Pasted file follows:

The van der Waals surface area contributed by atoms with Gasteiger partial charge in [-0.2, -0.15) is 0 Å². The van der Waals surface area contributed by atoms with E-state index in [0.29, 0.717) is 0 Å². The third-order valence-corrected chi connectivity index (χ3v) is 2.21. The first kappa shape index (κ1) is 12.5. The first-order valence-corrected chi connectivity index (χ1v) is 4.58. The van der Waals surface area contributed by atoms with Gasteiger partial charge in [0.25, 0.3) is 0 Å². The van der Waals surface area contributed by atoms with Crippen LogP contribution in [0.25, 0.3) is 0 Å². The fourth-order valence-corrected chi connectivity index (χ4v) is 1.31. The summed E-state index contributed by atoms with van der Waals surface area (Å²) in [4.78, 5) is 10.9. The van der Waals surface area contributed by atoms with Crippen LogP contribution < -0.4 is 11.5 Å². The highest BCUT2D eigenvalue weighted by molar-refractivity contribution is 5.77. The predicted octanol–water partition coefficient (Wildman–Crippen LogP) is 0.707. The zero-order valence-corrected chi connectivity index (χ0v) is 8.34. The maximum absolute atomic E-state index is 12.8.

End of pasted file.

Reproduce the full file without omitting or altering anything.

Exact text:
The van der Waals surface area contributed by atoms with Gasteiger partial charge in [-0.2, -0.15) is 0 Å². The van der Waals surface area contributed by atoms with E-state index in [0.29, 0.717) is 0 Å². The third-order valence-corrected chi connectivity index (χ3v) is 2.21. The first kappa shape index (κ1) is 12.5. The first-order valence-corrected chi connectivity index (χ1v) is 4.58. The van der Waals surface area contributed by atoms with Gasteiger partial charge in [0.25, 0.3) is 0 Å². The van der Waals surface area contributed by atoms with Crippen LogP contribution in [0.25, 0.3) is 0 Å². The fourth-order valence-corrected chi connectivity index (χ4v) is 1.31. The summed E-state index contributed by atoms with van der Waals surface area (Å²) in [4.78, 5) is 10.9. The van der Waals surface area contributed by atoms with Crippen LogP contribution < -0.4 is 11.5 Å². The highest BCUT2D eigenvalue weighted by molar-refractivity contribution is 5.77. The predicted octanol–water partition coefficient (Wildman–Crippen LogP) is 0.707. The zero-order valence-corrected chi connectivity index (χ0v) is 8.34. The maximum absolute atomic E-state index is 12.8.